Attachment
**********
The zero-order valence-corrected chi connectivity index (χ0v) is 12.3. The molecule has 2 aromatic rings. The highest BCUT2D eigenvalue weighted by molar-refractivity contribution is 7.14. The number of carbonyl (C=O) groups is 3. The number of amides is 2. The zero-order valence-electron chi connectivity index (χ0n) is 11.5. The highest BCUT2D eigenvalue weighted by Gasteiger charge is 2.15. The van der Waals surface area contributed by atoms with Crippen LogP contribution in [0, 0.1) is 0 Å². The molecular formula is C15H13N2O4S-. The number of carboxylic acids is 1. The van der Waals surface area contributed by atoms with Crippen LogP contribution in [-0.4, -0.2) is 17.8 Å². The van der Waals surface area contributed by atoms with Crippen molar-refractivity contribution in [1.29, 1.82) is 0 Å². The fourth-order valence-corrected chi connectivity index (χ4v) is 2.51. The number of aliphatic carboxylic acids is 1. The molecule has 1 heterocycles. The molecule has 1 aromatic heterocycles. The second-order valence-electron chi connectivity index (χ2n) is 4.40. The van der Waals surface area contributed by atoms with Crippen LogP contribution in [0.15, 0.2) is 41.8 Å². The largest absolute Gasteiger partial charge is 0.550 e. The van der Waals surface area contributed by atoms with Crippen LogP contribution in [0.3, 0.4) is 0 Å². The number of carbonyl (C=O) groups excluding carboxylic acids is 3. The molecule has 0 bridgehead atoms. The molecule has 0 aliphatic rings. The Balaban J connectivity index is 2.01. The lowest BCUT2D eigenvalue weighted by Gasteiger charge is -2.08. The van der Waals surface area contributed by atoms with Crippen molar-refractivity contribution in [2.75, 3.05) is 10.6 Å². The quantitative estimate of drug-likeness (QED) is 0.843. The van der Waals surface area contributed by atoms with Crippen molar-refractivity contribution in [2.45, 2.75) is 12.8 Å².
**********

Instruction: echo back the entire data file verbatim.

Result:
The zero-order valence-corrected chi connectivity index (χ0v) is 12.3. The molecule has 2 aromatic rings. The highest BCUT2D eigenvalue weighted by molar-refractivity contribution is 7.14. The number of carbonyl (C=O) groups is 3. The number of amides is 2. The zero-order valence-electron chi connectivity index (χ0n) is 11.5. The highest BCUT2D eigenvalue weighted by Gasteiger charge is 2.15. The van der Waals surface area contributed by atoms with Crippen LogP contribution in [0, 0.1) is 0 Å². The molecular formula is C15H13N2O4S-. The number of carboxylic acids is 1. The van der Waals surface area contributed by atoms with Crippen LogP contribution in [-0.4, -0.2) is 17.8 Å². The van der Waals surface area contributed by atoms with Crippen molar-refractivity contribution in [1.29, 1.82) is 0 Å². The fourth-order valence-corrected chi connectivity index (χ4v) is 2.51. The number of aliphatic carboxylic acids is 1. The molecule has 1 heterocycles. The molecule has 1 aromatic heterocycles. The second-order valence-electron chi connectivity index (χ2n) is 4.40. The van der Waals surface area contributed by atoms with Crippen LogP contribution in [0.15, 0.2) is 41.8 Å². The largest absolute Gasteiger partial charge is 0.550 e. The van der Waals surface area contributed by atoms with Crippen LogP contribution in [0.3, 0.4) is 0 Å². The number of carbonyl (C=O) groups excluding carboxylic acids is 3. The molecule has 0 bridgehead atoms. The molecule has 0 aliphatic rings. The Balaban J connectivity index is 2.01. The lowest BCUT2D eigenvalue weighted by Gasteiger charge is -2.08. The van der Waals surface area contributed by atoms with Crippen molar-refractivity contribution in [2.75, 3.05) is 10.6 Å². The quantitative estimate of drug-likeness (QED) is 0.843. The van der Waals surface area contributed by atoms with Crippen molar-refractivity contribution in [2.45, 2.75) is 12.8 Å².